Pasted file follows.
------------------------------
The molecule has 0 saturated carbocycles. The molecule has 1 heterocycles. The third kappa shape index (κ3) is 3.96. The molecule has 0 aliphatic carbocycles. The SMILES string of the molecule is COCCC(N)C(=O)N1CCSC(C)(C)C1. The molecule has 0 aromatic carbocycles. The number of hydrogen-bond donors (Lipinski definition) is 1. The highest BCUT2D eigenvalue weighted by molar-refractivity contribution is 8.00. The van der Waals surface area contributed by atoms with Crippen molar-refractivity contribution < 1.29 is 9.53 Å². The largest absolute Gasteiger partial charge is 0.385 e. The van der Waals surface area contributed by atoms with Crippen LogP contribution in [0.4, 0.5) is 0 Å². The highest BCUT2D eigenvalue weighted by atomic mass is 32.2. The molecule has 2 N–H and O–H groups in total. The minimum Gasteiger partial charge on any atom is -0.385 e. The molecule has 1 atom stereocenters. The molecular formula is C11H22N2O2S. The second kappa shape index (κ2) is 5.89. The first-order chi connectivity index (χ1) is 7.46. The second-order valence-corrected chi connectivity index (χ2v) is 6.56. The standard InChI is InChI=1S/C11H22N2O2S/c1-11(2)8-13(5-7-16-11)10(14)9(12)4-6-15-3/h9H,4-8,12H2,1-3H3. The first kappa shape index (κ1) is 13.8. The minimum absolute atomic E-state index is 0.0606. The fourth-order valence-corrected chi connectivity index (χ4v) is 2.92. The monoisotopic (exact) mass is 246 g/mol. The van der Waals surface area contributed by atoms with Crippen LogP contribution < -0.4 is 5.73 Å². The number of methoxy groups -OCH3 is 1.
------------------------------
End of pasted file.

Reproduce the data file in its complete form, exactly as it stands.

The molecule has 0 saturated carbocycles. The molecule has 1 heterocycles. The third kappa shape index (κ3) is 3.96. The molecule has 0 aliphatic carbocycles. The SMILES string of the molecule is COCCC(N)C(=O)N1CCSC(C)(C)C1. The molecule has 0 aromatic carbocycles. The number of hydrogen-bond donors (Lipinski definition) is 1. The highest BCUT2D eigenvalue weighted by molar-refractivity contribution is 8.00. The van der Waals surface area contributed by atoms with Crippen molar-refractivity contribution < 1.29 is 9.53 Å². The largest absolute Gasteiger partial charge is 0.385 e. The van der Waals surface area contributed by atoms with Crippen LogP contribution in [0.4, 0.5) is 0 Å². The highest BCUT2D eigenvalue weighted by atomic mass is 32.2. The molecule has 2 N–H and O–H groups in total. The minimum Gasteiger partial charge on any atom is -0.385 e. The molecule has 1 atom stereocenters. The molecular formula is C11H22N2O2S. The second kappa shape index (κ2) is 5.89. The first-order chi connectivity index (χ1) is 7.46. The second-order valence-corrected chi connectivity index (χ2v) is 6.56. The standard InChI is InChI=1S/C11H22N2O2S/c1-11(2)8-13(5-7-16-11)10(14)9(12)4-6-15-3/h9H,4-8,12H2,1-3H3. The first kappa shape index (κ1) is 13.8. The minimum absolute atomic E-state index is 0.0606. The fourth-order valence-corrected chi connectivity index (χ4v) is 2.92. The monoisotopic (exact) mass is 246 g/mol. The van der Waals surface area contributed by atoms with Crippen LogP contribution < -0.4 is 5.73 Å². The number of methoxy groups -OCH3 is 1.